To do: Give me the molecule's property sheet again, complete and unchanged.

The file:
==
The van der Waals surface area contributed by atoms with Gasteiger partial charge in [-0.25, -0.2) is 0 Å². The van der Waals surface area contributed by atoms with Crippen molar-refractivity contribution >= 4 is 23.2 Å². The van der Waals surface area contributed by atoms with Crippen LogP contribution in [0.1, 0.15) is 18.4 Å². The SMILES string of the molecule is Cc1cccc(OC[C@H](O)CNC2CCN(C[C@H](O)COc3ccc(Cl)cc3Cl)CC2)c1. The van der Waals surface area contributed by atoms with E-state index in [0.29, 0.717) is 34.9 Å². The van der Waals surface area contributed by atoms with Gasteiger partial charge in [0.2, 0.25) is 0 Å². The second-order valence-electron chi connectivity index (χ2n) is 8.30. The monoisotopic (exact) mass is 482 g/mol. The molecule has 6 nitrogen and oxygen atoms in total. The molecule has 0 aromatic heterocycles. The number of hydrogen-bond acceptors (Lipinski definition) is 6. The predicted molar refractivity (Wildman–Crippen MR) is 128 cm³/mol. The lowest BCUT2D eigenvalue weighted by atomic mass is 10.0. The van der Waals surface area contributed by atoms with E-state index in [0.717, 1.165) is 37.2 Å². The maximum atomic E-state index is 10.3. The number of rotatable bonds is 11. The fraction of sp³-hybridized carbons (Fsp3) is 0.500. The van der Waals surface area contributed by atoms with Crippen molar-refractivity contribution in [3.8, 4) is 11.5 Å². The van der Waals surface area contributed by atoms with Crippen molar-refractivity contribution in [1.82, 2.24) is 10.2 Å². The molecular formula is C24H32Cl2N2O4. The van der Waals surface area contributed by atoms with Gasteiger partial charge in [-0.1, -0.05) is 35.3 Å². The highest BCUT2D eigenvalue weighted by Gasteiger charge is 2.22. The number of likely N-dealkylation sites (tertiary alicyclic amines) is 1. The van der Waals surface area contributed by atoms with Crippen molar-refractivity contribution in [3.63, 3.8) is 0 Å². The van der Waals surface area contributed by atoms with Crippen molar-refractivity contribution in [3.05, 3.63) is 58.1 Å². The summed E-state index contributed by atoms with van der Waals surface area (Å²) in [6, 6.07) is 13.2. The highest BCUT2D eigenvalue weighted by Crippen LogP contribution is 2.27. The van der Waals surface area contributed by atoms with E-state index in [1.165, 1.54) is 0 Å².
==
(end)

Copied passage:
The van der Waals surface area contributed by atoms with Gasteiger partial charge in [-0.25, -0.2) is 0 Å². The van der Waals surface area contributed by atoms with Crippen molar-refractivity contribution >= 4 is 23.2 Å². The van der Waals surface area contributed by atoms with Crippen LogP contribution in [0.1, 0.15) is 18.4 Å². The SMILES string of the molecule is Cc1cccc(OC[C@H](O)CNC2CCN(C[C@H](O)COc3ccc(Cl)cc3Cl)CC2)c1. The van der Waals surface area contributed by atoms with E-state index in [0.29, 0.717) is 34.9 Å². The van der Waals surface area contributed by atoms with Gasteiger partial charge in [0.2, 0.25) is 0 Å². The second-order valence-electron chi connectivity index (χ2n) is 8.30. The monoisotopic (exact) mass is 482 g/mol. The molecule has 6 nitrogen and oxygen atoms in total. The molecule has 0 aromatic heterocycles. The number of hydrogen-bond acceptors (Lipinski definition) is 6. The predicted molar refractivity (Wildman–Crippen MR) is 128 cm³/mol. The lowest BCUT2D eigenvalue weighted by atomic mass is 10.0. The van der Waals surface area contributed by atoms with E-state index in [0.717, 1.165) is 37.2 Å². The maximum atomic E-state index is 10.3. The number of rotatable bonds is 11. The fraction of sp³-hybridized carbons (Fsp3) is 0.500. The van der Waals surface area contributed by atoms with Crippen molar-refractivity contribution in [3.8, 4) is 11.5 Å². The van der Waals surface area contributed by atoms with Crippen molar-refractivity contribution in [1.82, 2.24) is 10.2 Å². The molecular formula is C24H32Cl2N2O4. The van der Waals surface area contributed by atoms with Gasteiger partial charge in [-0.1, -0.05) is 35.3 Å². The highest BCUT2D eigenvalue weighted by Gasteiger charge is 2.22. The number of likely N-dealkylation sites (tertiary alicyclic amines) is 1. The van der Waals surface area contributed by atoms with Crippen molar-refractivity contribution in [3.63, 3.8) is 0 Å². The van der Waals surface area contributed by atoms with Crippen molar-refractivity contribution in [3.05, 3.63) is 58.1 Å². The summed E-state index contributed by atoms with van der Waals surface area (Å²) in [6, 6.07) is 13.2. The highest BCUT2D eigenvalue weighted by Crippen LogP contribution is 2.27. The van der Waals surface area contributed by atoms with E-state index in [1.165, 1.54) is 0 Å².